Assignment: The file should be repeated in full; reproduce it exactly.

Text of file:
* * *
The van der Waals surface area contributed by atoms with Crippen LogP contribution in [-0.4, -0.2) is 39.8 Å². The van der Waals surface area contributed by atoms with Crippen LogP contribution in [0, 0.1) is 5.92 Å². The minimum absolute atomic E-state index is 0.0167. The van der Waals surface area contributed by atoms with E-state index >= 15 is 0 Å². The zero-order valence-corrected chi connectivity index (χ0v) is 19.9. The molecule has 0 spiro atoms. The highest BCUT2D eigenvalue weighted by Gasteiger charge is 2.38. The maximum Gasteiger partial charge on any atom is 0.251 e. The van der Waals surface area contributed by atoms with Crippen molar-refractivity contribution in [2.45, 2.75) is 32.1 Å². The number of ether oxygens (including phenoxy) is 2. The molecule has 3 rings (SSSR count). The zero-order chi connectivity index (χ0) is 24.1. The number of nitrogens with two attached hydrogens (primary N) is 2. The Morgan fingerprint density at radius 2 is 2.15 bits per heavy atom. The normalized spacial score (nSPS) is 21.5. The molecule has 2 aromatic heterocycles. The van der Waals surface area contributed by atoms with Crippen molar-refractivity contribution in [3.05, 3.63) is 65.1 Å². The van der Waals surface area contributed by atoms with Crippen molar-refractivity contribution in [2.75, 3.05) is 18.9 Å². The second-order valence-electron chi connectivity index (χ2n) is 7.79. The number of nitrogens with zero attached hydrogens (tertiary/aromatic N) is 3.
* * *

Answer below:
The van der Waals surface area contributed by atoms with Crippen LogP contribution in [-0.4, -0.2) is 39.8 Å². The van der Waals surface area contributed by atoms with Crippen LogP contribution in [0, 0.1) is 5.92 Å². The minimum absolute atomic E-state index is 0.0167. The van der Waals surface area contributed by atoms with E-state index >= 15 is 0 Å². The zero-order valence-corrected chi connectivity index (χ0v) is 19.9. The molecule has 0 spiro atoms. The highest BCUT2D eigenvalue weighted by Gasteiger charge is 2.38. The maximum Gasteiger partial charge on any atom is 0.251 e. The van der Waals surface area contributed by atoms with Crippen molar-refractivity contribution in [2.45, 2.75) is 32.1 Å². The number of ether oxygens (including phenoxy) is 2. The molecule has 3 rings (SSSR count). The zero-order chi connectivity index (χ0) is 24.1. The number of nitrogens with two attached hydrogens (primary N) is 2. The Morgan fingerprint density at radius 2 is 2.15 bits per heavy atom. The normalized spacial score (nSPS) is 21.5. The molecule has 2 aromatic heterocycles. The van der Waals surface area contributed by atoms with Crippen molar-refractivity contribution in [3.05, 3.63) is 65.1 Å². The van der Waals surface area contributed by atoms with Crippen molar-refractivity contribution in [2.75, 3.05) is 18.9 Å². The second-order valence-electron chi connectivity index (χ2n) is 7.79. The number of nitrogens with zero attached hydrogens (tertiary/aromatic N) is 3.